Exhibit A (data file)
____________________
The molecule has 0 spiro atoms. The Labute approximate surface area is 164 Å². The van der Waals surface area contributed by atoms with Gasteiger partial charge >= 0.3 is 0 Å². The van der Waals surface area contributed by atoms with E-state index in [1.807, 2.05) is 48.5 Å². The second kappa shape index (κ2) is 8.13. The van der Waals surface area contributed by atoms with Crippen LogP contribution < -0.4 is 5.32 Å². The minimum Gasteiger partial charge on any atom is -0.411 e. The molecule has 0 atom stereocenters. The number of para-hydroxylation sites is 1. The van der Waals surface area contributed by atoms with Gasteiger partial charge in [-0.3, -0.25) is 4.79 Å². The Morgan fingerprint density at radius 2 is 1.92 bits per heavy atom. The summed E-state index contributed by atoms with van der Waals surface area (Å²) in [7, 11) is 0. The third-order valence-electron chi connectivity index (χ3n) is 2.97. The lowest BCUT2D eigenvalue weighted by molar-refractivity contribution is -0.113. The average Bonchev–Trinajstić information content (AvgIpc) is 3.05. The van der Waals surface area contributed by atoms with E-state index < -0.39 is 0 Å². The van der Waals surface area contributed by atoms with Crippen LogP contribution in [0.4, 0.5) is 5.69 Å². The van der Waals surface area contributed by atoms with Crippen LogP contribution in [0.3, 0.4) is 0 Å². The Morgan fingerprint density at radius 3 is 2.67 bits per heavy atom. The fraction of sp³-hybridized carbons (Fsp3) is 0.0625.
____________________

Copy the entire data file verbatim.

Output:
The molecule has 0 spiro atoms. The Labute approximate surface area is 164 Å². The van der Waals surface area contributed by atoms with Gasteiger partial charge >= 0.3 is 0 Å². The van der Waals surface area contributed by atoms with E-state index in [1.807, 2.05) is 48.5 Å². The second kappa shape index (κ2) is 8.13. The van der Waals surface area contributed by atoms with Crippen LogP contribution < -0.4 is 5.32 Å². The minimum Gasteiger partial charge on any atom is -0.411 e. The molecule has 0 atom stereocenters. The number of para-hydroxylation sites is 1. The van der Waals surface area contributed by atoms with Gasteiger partial charge in [-0.3, -0.25) is 4.79 Å². The Morgan fingerprint density at radius 2 is 1.92 bits per heavy atom. The summed E-state index contributed by atoms with van der Waals surface area (Å²) in [7, 11) is 0. The third-order valence-electron chi connectivity index (χ3n) is 2.97. The lowest BCUT2D eigenvalue weighted by molar-refractivity contribution is -0.113. The average Bonchev–Trinajstić information content (AvgIpc) is 3.05. The van der Waals surface area contributed by atoms with E-state index < -0.39 is 0 Å². The van der Waals surface area contributed by atoms with Crippen LogP contribution in [0.4, 0.5) is 5.69 Å². The van der Waals surface area contributed by atoms with Crippen LogP contribution in [0.3, 0.4) is 0 Å². The Morgan fingerprint density at radius 3 is 2.67 bits per heavy atom. The fraction of sp³-hybridized carbons (Fsp3) is 0.0625.